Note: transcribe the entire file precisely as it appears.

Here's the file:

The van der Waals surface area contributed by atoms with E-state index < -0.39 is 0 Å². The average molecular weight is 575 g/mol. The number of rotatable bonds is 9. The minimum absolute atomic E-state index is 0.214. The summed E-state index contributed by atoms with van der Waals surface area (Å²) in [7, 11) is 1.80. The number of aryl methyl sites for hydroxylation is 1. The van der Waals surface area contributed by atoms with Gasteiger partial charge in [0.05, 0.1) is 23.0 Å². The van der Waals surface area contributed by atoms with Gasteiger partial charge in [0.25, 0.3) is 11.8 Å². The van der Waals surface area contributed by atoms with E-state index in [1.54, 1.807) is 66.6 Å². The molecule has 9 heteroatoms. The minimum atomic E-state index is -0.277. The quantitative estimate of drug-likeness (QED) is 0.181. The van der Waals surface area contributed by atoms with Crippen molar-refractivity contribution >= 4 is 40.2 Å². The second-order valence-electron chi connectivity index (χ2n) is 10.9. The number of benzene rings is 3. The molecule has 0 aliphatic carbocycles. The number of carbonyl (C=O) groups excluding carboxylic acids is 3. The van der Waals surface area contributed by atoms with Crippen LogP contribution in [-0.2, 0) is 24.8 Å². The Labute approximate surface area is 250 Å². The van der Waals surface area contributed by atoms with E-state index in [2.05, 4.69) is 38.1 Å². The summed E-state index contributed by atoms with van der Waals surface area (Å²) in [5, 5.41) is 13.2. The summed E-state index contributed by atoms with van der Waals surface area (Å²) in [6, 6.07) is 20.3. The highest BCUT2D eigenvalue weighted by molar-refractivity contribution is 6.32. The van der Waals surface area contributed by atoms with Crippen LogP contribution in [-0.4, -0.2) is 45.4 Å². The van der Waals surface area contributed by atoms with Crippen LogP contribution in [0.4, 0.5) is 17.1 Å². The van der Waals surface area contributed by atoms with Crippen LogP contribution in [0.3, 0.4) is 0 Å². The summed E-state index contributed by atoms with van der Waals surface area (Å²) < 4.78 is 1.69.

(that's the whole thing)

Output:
The van der Waals surface area contributed by atoms with E-state index < -0.39 is 0 Å². The average molecular weight is 575 g/mol. The number of rotatable bonds is 9. The minimum absolute atomic E-state index is 0.214. The summed E-state index contributed by atoms with van der Waals surface area (Å²) in [7, 11) is 1.80. The number of aryl methyl sites for hydroxylation is 1. The van der Waals surface area contributed by atoms with Gasteiger partial charge in [0.05, 0.1) is 23.0 Å². The van der Waals surface area contributed by atoms with Gasteiger partial charge in [0.25, 0.3) is 11.8 Å². The van der Waals surface area contributed by atoms with E-state index in [1.54, 1.807) is 66.6 Å². The molecule has 9 heteroatoms. The minimum atomic E-state index is -0.277. The quantitative estimate of drug-likeness (QED) is 0.181. The van der Waals surface area contributed by atoms with Crippen molar-refractivity contribution >= 4 is 40.2 Å². The second-order valence-electron chi connectivity index (χ2n) is 10.9. The number of benzene rings is 3. The molecule has 0 aliphatic carbocycles. The number of carbonyl (C=O) groups excluding carboxylic acids is 3. The van der Waals surface area contributed by atoms with Crippen LogP contribution in [-0.2, 0) is 24.8 Å². The Labute approximate surface area is 250 Å². The van der Waals surface area contributed by atoms with E-state index in [2.05, 4.69) is 38.1 Å². The summed E-state index contributed by atoms with van der Waals surface area (Å²) in [5, 5.41) is 13.2. The summed E-state index contributed by atoms with van der Waals surface area (Å²) in [6, 6.07) is 20.3. The highest BCUT2D eigenvalue weighted by molar-refractivity contribution is 6.32. The van der Waals surface area contributed by atoms with Crippen LogP contribution in [-0.4, -0.2) is 45.4 Å². The van der Waals surface area contributed by atoms with Crippen LogP contribution in [0.4, 0.5) is 17.1 Å². The van der Waals surface area contributed by atoms with Crippen LogP contribution in [0.3, 0.4) is 0 Å². The summed E-state index contributed by atoms with van der Waals surface area (Å²) < 4.78 is 1.69.